Due to a schedule misunderstanding twice, I missed one class on Monday, and had to change a class because I found out a class I really needed met at the same time as another one. Talk about annoying. There's nothing worse than sitting in an hour and a half class and only thinking about all the stuff that you have to go and do. I'm the kind of person who has to do stuff immediately, so when I'm forced to stay in one spot I get really antsy and I can't pay attention. It's one of the downsides to hyper-focusing, and though it can help to finish projects, it can also be a hinderance.
All the classes are fixed now though, and I officially don't have classes on Friday which is perfect considering the fact that every party that seems to go on in Tampere happens on a Thursday. I'm not big on heavy drinking and partying at clubs, but when I do want to indulge I don't want to worry about going to class the next day. It's not fair to the professor and other students when you come in to class hungover.
So if you're a friend of mine on Facebook you've already seen this picture, but I wanted to add it in here because it helps to explain something super important about Finland. We live near the water, it only takes me like, two or three minutes to walk down to the lake, and this is totally an outdoorsy town. People like walking around the lake, running, biking, hunting for mushrooms, all those kinds of things. Why is this important? Well, it's because I'm about to draw a huge parallel! Tampere, in a sense, is a lot like Maryville, just a lot bigger. Sure they've got public transport here and sidewalks, but Tampere feels like a really big and really spread out Maryville.
It's nice in a way, I mean, I know I'm safe and that I can get help with anything if I need it, but it's also not exactly what I wanted when I signed up for this. I get antsy back in Maryville, I want to do things, I want to go out and go to museums and plays and everything. There's a Moomin museum, and a few other museums and theaters (I actually went to the Moomi museum and a dress rehearsal of Evita thanks to my Finnish friends), but I don't know, it's still not big enough for me, not busy enough. Maybe it's the culture shock talking, but on the other hand I know I've felt content in other foreign places. Limerick was pretty small (though I still adored it), but I remembered really liking Dublin, and of course I adore London. I also really liked Salzburg though. I don't know, I'm not going to think about it too much. I do love it here, it's very peaceful, but maybe it just feels too familiar to me.
The good thing though, is I've made quite a few new friends here, and you can never feel lonely or bored or anything while they're around. Here's a picture from last night when we had a bonfire and tried to see the northern lights. The bonfire went out quickly (the students who set it up really don't know how to make a fire but I didn't want to be that person), and we didn't see the northern lights, we we still had an amazing time and it was totally worth it all. I keep forgetting to buy marshmallows so me and the other American students can teach everyone how to make smores. I'll remember one of these days though. There's a really weird brand here that is the most patriotic thing I've ever seen, but it's cheap American stuff, so it's kind of nice. I can show my new friends some of our 'weird' and tasty traditions and it barely costs me 5€!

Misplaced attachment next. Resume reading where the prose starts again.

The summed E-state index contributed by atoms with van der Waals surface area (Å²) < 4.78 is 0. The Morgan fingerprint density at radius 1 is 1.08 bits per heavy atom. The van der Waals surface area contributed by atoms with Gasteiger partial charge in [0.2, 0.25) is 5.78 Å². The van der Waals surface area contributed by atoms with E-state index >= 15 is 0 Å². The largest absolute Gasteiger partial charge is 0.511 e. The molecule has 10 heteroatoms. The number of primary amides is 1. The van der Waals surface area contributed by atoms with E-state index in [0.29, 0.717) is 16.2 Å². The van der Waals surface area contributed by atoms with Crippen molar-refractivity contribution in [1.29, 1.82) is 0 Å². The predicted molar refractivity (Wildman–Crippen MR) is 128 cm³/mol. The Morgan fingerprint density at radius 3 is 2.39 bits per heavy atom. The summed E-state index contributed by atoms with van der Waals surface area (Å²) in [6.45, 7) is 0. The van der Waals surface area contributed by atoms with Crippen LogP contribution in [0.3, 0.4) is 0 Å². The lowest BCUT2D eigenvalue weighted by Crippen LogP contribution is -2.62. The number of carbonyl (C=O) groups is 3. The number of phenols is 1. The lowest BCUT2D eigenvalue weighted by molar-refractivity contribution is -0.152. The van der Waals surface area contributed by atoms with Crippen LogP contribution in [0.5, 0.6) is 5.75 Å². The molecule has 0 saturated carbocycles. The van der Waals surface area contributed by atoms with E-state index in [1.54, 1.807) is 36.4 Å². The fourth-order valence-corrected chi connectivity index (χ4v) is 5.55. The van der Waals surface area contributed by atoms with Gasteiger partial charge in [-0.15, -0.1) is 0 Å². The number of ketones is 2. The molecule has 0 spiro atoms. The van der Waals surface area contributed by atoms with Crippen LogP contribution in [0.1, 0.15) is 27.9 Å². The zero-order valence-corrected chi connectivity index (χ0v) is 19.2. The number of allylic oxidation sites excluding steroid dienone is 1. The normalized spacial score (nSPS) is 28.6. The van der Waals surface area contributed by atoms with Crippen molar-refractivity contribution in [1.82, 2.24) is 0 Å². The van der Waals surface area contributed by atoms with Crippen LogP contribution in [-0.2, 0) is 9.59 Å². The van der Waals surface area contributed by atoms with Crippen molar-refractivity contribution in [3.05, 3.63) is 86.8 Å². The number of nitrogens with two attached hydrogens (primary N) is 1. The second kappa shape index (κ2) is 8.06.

Which reminds me, so far these are the things I've looked for and either I could not find, or they are not like what we have back home: BBQ chips, Mountain Dew, Fritos, Chex Mix: Muddy Buddies, McDonald's chicken nuggets, Mcdonald's spicy mustard.
I've added the two McDonald's things and I just wanted to point out that no, I did not pick to go to McDonald's, one of my Scottish friends did, but you never say no to fast food after a night partying and knowing you have to walk home haha ;)
Which brings me to the food category of my life here. Wow, WOW! I might have mentioned it before, but it's outrageously expensive to eat out at most places here. Like, we think it's a little pricey to do a 2 for $20 deal or my favorite 2 for $35 deal at Chili's (you get 2 margaritas, an appetizer, and entree, and a dessert ;) ), but that's nothing compared to the prices here. The pricey food has lead me to eat at home or in the cafeteria since it's only €2.60 which means I'm eating a lot better than I usually do. A banana or a croissant for breakfast, lunch in the cafeteria which automatically comes with a salad and bread as well as your entree, and either I cook or one of my friends does in the evening. It's actually funny, I barely eat processed food here. Like, I had a frozen panang curry dinner and it was pretty good, but like, a week or so later I had frozen fish fingers and frozen french fries just as something cheap and filling and I couldn't really eat it. I enjoy some chips every now and then, and I just had my first Mountain Dew in Finland today, but it's definitely not an everyday thing, and I really like that. It's reasonably priced to eat healthy meals here, and I love experimenting with cooking. When it comes down to it, Finland, or at least Tampere, is a healthy eaters paradise haha!
Wow, I had no idea how long I'd babbled on for, I guess I'll leave you all until next week. Should probably start studying for my first Finnish vocal quiz anyways.